Suddenly playing out in nature, reading a book or arts and crafts just don’t seem as interesting anymore.

So we know that screen time has some kind of negative impact on the brain but how about sleep?

Does time spent interacting with a touch screen affect a child’s sleep?


Using a touch screen interferes with sleep patterns

In a study done in England, researches looked at the effects of touch screen devices on kids between the ages of 6 months and 3 years. Kids who spent time playing with these devices took longer to fall asleep and got less sleep overall.

This makes sense especially for kids who are on the screen in the evening right before bed.

Screens emit  blue light that makes a person more alert. This delays the release of the hormone melatonin which regulates the body’s sleep-wake cycle. If too much blue light is experienced at night then the body’s sleep’wake cycle will shift to a later schedule and make the person go to bed later and even have difficulty falling asleep.

Sleep is absolutely essential for everyone but especially for kids. Children, whose bodies are growing and developing, need the right amount of sleep to be and grow healthy.

Those who get enough sleep have better attention and behaviour, better memory and learning abilities and better health physically, mentally and emotionally.

Not getting enough sleep can lead to problems like obesity and high blood pressure, problems with learning, memory and attention and even depression.

Screen time encourages a sedentary lifestyle

For kids this is something to think about as parents.

I’m sure you already know that kids have a ton of energy. Once they start walking and running they seem to run/jump/bounce around all day until they finally go to sleep.

And while that might be exhausting for parents, it’s completely natural for kids. Physical activity reduces the likelihood of childhood obesity, and other serious health issues, even diseases like cancer.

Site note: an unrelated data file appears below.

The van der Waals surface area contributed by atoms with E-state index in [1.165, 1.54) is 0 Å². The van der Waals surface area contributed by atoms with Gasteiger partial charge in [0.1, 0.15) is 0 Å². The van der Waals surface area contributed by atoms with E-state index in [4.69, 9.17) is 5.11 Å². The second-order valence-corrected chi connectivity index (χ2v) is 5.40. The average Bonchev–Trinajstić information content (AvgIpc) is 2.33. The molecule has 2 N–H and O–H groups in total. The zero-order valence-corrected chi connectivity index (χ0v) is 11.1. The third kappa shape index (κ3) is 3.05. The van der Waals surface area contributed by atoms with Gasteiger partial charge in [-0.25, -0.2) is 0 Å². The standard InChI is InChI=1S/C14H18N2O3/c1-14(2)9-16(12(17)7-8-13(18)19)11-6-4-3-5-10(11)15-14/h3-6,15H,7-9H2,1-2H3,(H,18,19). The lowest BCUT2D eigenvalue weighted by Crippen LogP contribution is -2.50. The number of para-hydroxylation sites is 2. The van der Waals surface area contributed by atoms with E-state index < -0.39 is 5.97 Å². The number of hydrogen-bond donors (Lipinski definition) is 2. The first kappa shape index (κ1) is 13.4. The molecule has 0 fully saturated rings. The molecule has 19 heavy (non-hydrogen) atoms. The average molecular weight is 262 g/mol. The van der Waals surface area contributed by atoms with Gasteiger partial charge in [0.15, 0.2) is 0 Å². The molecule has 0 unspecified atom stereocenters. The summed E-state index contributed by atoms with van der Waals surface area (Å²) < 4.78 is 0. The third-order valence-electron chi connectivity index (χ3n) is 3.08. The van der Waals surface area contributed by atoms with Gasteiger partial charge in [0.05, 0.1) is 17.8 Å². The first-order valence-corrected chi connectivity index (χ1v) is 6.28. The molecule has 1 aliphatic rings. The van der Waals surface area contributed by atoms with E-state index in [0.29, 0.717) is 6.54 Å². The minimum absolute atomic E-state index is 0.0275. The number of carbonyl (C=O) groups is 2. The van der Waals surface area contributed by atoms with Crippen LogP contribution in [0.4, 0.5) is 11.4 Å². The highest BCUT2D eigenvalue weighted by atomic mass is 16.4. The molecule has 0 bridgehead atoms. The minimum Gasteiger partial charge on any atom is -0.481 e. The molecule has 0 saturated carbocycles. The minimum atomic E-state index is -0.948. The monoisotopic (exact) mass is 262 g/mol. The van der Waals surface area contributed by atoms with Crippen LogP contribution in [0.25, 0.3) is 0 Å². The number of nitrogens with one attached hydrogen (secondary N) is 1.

Physical activity increases self-esteem and makes a person feel good overall. Being active increases blood circulation which improves oxygen flow around the body. This makes your physical and psychological health better.

For kids, exercise is paramount to healthy physical development, especially their brains.

The WHO recommends that children aged 2-4 shouldn’t receive more than an hour of sedentary screen time a day and less is better.

If anything, sitting down for long periods of time is completely unnatural for anyone, much less kids, and its effects can only be harmful.

So, what now?

Maybe you’re thinking about reducing your kids’ screen time. Or even getting rid of it.

I was in that same place when I had this nagging question going on in my head, which was this:

if I quit screen time what do I replace it with?

How am I going to get anything done without screen time?

Maybe you feel the same way.

For me the answer was to be more involved.

This meant:

  • planning out activities we could do together
  • planning ahead for meals
  • making meals that I could throw together in a pinch (or cooking while they napped)
  • having more interactive toys available
  • going out more often
  • giving our toddler natural stimulation from nature and activities that sparked curiosity and helped her development

For you it might look a little different but the truth is, screen time is an easy way to get the time we need as parents. Taking it away meant extra work for me. But you know what? The rewards were greater than what we got with screen time.

Our daughter now thrives in natural environments. Her sleep is better. Her language and memory is fully developed and her overall health so much better.

Does this mean that you need to quit screen time altogether?


You need to do what’s best for you and your family. For us we found reducing screen time didn’t help our child, who had obviously formed an addiction.

The key is to limit unnatural stimulation to a minimum while encouraging lots of natural stimulation like physical activity, playing outside and/or with animals (also naturally boosts the immune system), getting lots of sleep and good nutrition and giving them activities where their brains can develop wholly and naturally just that way God made us.

All these things combined will lead to a healthier overall development especially for really young children who need the most attention when it comes to their development.

How about you? How do you feel about screen time for kids?